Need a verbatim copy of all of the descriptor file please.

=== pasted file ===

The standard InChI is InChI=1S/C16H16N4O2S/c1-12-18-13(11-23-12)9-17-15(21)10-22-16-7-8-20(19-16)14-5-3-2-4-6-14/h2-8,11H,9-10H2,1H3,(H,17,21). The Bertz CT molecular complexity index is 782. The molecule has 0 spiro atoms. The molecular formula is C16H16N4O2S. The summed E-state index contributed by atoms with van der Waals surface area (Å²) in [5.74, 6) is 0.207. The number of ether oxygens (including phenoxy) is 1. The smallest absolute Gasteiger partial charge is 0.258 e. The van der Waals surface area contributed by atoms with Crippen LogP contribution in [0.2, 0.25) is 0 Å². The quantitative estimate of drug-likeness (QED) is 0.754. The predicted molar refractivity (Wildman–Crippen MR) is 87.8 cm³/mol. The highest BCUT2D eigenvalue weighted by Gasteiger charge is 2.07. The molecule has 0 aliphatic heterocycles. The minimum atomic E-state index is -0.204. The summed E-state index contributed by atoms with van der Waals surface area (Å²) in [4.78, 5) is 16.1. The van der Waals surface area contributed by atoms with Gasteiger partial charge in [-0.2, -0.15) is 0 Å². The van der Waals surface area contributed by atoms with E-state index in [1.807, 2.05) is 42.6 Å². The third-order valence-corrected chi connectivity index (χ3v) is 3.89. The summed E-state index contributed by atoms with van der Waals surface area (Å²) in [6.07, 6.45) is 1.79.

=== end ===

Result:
The standard InChI is InChI=1S/C16H16N4O2S/c1-12-18-13(11-23-12)9-17-15(21)10-22-16-7-8-20(19-16)14-5-3-2-4-6-14/h2-8,11H,9-10H2,1H3,(H,17,21). The Bertz CT molecular complexity index is 782. The molecule has 0 spiro atoms. The molecular formula is C16H16N4O2S. The summed E-state index contributed by atoms with van der Waals surface area (Å²) in [5.74, 6) is 0.207. The number of ether oxygens (including phenoxy) is 1. The smallest absolute Gasteiger partial charge is 0.258 e. The van der Waals surface area contributed by atoms with Crippen LogP contribution in [0.2, 0.25) is 0 Å². The quantitative estimate of drug-likeness (QED) is 0.754. The predicted molar refractivity (Wildman–Crippen MR) is 87.8 cm³/mol. The highest BCUT2D eigenvalue weighted by Gasteiger charge is 2.07. The molecule has 0 aliphatic heterocycles. The minimum atomic E-state index is -0.204. The summed E-state index contributed by atoms with van der Waals surface area (Å²) in [4.78, 5) is 16.1. The van der Waals surface area contributed by atoms with Gasteiger partial charge in [-0.2, -0.15) is 0 Å². The van der Waals surface area contributed by atoms with E-state index in [1.807, 2.05) is 42.6 Å². The third-order valence-corrected chi connectivity index (χ3v) is 3.89. The summed E-state index contributed by atoms with van der Waals surface area (Å²) in [6.07, 6.45) is 1.79.